One of our sisters has been the administrator of House of Healing since its beginning. Along with numerous formal grants to cover expenses, House of Healing sponsors mega-garage sales (warehouse sales, really), courtesy of donated space for storage and presentation by a local business.

This weekend, with the help of many volunteers including a number of sisters, the autumn mega-warehouse sale took place. Luckily, the weather was great, the shoppers many, and the resources for House of Healing grew.

For those in the greater Erie area, watch for notice of the next House of Healing Extravaganza...coming in early spring.

And speaking of children, here's a display of the main characters in some popular children's books--courtesy of the Erie Book Store. How many can you name?

Thursday, November 6, 2008

A New Dawn

Here is the first long line I ever had to stand in to vote---it's outside the Fairfield Fire Department. Our entire process took 1/2 hour. One of our sisters was #1 at this polling place. She arrived at 6:20 a.m. the doors opened at 7:00 a.m.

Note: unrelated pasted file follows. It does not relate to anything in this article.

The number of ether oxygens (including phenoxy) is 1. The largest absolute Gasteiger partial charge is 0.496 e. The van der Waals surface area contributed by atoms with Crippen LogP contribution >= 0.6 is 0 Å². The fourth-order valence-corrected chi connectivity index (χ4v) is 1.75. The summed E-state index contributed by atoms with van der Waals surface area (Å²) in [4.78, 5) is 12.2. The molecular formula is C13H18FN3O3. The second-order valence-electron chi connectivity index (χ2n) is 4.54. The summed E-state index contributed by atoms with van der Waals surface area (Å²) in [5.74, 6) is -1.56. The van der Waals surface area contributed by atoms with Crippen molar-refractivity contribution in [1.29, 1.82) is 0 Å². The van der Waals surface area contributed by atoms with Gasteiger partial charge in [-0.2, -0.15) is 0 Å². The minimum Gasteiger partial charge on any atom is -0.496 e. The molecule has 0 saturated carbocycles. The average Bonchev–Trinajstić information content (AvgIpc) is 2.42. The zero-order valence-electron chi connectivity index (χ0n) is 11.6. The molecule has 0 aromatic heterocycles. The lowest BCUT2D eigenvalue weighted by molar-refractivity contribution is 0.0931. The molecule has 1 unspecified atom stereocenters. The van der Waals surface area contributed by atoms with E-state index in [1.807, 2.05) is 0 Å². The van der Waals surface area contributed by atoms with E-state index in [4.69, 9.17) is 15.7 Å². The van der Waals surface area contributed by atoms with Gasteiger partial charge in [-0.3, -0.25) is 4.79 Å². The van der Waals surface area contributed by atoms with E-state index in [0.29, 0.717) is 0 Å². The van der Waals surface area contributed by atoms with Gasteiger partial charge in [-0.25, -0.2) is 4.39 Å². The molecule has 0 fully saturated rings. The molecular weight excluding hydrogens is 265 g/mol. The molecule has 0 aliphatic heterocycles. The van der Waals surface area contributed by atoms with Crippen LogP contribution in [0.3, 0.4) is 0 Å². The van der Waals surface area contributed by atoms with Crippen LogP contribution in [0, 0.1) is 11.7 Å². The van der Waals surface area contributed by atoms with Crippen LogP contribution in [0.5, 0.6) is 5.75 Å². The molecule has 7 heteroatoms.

One sister who voted on her way home from work at 5:00 p.m. was #1,008--that's a huge number for our little place.

Another one of our sisters was a poll worker all day in an older neighborhood of downtown Erie. By noon they had had 150 voters--that number equals what they were used to having in a whole day.

"Give us, O God, leaders whose hearts are large enough to match the breadth of our own souls and give us souls strong enough to follow leaders of vision and wisdom....Give us insight enough ourselves to choose as leaders those who can tell strength from power, growth from greed, leadership from dominance, and real greatness from the trappings of grandiosity..." Joan Chittister, OSB